Adult Daycare Payments
A new law requires the DSS commissioner, beginning July 1, 2011, to increase by $4 per person per day, the fees that DSS pays for adult daycare services. The current rates are (1) $66.22 for full-day with approved medical model providers and (2) $40.54 for half-day. (It is unclear whether the fee change would apply proportionately, thereby requiring a $2 increase for the half-day services.)
The law, unchanged by the act, continues to allow DSS to increase these fees annually, which are set in a schedule, based on increases in service costs. The state's rate for these services cannot exceed that charged to the public (PA 11-44 § 166, effective July 1, 2011).
A new law allows a nursing home, without regard to its waiting list order, to admit an applicant who seeks a transfer (1) from a nursing home in which the applicant was placed following the closure of a home where he or she previously resided or (2) in the case of a nursing home placed in receivership, the anticipated closure of the home where the applicant previously resided. The transfer must occur within 60 days after the date that the applicant was transferred from the previous nursing home, and the applicant must have submitted an application to the nursing home to which he or she seeks admission at the time of the transfer from the previous nursing home (PA 11- 242 § 52, effective October 1, 2011; PA 11-233 § 1, effective upon passage).
A new law raises the cap on the nursing home resident user fee from 5.5% to the federally allowed maximum, which is 6% starting October 1, 2011 (PA 11-6 § 150, effective July 1, 2011).
A new law freezes for the next two fiscal years the Medicaid reimbursement to nursing homes. (By law and regulation, homes should be getting higher rates due to rate re-basing and adjustments for inflation.) The act permits the DSS commissioner, within available appropriations, to increase rates, despite the freeze (PA 11-44 § 73, effective July 1, 2011).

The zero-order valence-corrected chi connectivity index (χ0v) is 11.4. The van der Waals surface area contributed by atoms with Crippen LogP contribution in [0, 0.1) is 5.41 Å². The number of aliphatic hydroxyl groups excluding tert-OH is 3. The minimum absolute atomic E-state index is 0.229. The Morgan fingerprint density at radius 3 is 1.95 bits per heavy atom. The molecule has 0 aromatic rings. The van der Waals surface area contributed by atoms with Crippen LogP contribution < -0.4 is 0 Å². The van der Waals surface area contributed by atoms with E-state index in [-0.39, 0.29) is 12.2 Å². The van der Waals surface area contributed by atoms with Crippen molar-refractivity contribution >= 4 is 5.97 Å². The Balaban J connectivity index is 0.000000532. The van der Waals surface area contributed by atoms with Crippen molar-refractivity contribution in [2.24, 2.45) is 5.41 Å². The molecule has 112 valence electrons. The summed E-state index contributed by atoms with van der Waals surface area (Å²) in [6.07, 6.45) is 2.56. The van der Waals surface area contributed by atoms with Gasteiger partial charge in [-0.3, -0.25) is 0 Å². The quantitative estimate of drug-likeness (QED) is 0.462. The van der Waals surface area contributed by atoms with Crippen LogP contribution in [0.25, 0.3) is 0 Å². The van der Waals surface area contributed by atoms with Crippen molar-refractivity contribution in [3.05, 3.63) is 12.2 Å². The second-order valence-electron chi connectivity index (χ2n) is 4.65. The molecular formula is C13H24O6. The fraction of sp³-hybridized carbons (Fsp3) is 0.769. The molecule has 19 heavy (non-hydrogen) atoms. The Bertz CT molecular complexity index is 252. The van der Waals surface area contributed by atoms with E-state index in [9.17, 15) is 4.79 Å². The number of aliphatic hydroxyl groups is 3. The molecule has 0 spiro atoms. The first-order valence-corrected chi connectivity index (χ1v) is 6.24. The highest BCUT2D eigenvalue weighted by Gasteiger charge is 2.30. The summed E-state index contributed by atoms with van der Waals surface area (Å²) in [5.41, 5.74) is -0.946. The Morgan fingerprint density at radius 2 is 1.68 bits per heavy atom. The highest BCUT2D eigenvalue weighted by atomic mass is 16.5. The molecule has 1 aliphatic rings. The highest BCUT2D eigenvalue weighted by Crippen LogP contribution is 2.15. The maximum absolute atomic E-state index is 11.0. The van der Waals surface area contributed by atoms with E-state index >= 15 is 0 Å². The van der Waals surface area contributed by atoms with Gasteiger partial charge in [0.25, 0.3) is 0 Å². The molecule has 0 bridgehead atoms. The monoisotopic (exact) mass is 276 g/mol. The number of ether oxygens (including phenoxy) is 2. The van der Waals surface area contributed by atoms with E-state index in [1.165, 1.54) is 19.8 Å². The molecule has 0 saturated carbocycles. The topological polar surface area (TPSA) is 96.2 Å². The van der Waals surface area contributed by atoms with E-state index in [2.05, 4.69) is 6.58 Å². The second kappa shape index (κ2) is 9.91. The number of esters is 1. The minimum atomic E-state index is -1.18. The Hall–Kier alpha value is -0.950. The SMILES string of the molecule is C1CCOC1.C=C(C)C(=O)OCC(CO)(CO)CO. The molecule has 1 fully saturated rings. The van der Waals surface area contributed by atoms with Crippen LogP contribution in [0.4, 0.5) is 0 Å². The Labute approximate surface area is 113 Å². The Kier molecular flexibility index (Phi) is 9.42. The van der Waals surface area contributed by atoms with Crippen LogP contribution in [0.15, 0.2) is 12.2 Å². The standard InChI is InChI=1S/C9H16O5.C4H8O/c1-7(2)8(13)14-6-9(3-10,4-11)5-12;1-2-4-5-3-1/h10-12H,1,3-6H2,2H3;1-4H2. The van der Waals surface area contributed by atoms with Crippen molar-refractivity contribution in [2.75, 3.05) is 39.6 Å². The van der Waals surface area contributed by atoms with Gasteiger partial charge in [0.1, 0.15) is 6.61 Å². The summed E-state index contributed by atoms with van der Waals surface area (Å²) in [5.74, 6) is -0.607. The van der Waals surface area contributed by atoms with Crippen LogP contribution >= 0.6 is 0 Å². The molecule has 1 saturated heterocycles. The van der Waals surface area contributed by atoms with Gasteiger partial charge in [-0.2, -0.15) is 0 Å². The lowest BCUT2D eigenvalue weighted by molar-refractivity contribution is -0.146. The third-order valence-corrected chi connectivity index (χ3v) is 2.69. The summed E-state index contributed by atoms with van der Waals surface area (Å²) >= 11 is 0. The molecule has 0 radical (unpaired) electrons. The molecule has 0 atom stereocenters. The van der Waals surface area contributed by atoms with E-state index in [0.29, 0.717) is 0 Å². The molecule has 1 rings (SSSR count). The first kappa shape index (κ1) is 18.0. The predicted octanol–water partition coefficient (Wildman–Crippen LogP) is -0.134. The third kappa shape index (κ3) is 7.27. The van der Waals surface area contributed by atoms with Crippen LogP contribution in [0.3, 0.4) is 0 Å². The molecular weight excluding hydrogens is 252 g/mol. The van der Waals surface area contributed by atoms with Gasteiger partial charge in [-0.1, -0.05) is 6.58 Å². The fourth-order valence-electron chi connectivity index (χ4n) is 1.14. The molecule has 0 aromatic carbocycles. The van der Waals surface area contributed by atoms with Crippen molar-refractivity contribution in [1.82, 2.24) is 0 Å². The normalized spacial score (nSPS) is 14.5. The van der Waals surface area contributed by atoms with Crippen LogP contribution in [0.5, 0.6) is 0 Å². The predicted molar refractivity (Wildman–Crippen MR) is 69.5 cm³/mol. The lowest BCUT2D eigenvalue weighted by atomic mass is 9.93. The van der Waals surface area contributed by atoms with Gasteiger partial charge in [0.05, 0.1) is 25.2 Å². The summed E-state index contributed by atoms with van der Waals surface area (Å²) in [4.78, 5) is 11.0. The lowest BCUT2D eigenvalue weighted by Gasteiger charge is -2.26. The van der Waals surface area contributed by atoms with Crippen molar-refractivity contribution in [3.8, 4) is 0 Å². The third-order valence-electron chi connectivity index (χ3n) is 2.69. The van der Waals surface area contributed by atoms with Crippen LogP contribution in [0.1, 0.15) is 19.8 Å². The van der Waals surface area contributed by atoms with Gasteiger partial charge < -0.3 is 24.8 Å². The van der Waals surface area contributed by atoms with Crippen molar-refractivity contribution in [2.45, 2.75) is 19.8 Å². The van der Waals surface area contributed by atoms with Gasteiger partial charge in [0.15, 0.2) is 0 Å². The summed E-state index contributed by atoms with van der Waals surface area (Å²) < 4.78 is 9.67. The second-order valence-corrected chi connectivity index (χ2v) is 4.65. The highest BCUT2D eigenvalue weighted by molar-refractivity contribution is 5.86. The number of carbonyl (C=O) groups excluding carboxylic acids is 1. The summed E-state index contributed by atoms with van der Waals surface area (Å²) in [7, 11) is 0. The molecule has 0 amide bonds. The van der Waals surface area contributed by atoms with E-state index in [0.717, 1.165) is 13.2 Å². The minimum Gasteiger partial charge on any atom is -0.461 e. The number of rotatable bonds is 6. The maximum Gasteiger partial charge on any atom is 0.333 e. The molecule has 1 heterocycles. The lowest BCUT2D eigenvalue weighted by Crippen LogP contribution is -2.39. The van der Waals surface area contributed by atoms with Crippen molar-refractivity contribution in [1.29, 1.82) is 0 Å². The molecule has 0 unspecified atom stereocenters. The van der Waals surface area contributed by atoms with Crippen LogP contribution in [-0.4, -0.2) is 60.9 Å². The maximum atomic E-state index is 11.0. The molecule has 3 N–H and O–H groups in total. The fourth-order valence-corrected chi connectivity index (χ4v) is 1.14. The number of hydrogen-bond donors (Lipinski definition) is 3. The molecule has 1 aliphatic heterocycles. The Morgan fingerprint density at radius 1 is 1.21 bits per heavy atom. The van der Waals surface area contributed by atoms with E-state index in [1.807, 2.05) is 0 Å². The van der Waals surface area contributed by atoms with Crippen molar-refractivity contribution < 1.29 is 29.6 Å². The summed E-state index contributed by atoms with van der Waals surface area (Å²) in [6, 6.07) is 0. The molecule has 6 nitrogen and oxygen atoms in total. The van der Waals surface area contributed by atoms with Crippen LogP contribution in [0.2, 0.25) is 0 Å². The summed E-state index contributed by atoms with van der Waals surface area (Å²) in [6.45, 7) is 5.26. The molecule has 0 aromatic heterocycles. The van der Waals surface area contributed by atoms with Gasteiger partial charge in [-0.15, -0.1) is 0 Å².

Under a new law, Medicaid reimbursement rates for residential care homes are frozen at the FY 11 rate for FYs 12 and 13. But, during those fiscal years, DSS may pay fair rent increases to a facility that makes material changes and has an approved certificate of need (CON).
DSS may also increase residential care home rates for reasonable costs associated with initiating a program to certify unlicensed health care personnel to administer non-injectible medication in FYs 12 and 13 (PA 11-44 §§ 74 & 75, effective July 1, 2011.)
A new law reduces the reimbursement DSS pays pharmacists for dispensing most drugs to DSS medical assistance recipients. Previously, DSS paid the average wholesale price of the drug, minus 14%, plus a $2.90 dispensing fee. Beginning July 1, the reimbursement falls to the average wholesale price, minus 16% plus a $2 dispensing fee (PA 11-44, § 76, effective July 1, 2011).
A new law changes the process that DSS, nursing homes, and their residents or their representatives must follow when nursing homes transfer or discharge residents, or when they reserve beds for residents who are hospitalized.
With respect to transfers and discharges, the new law, among other things:
1. explicitly allows residents to appeal these moves and shortens the deadline for DSS to issue appeal hearing decisions for moves;
2. establishes the circumstances in which DSS must stay a move and requires the home to readmit the resident if DSS determines that the move violates the law;
3. explicitly allows residents to request hearings when informed that they no longer need nursing home care, including residents with mental disabilities in homes that transfer or discharge them when the homes cannot provide needed services;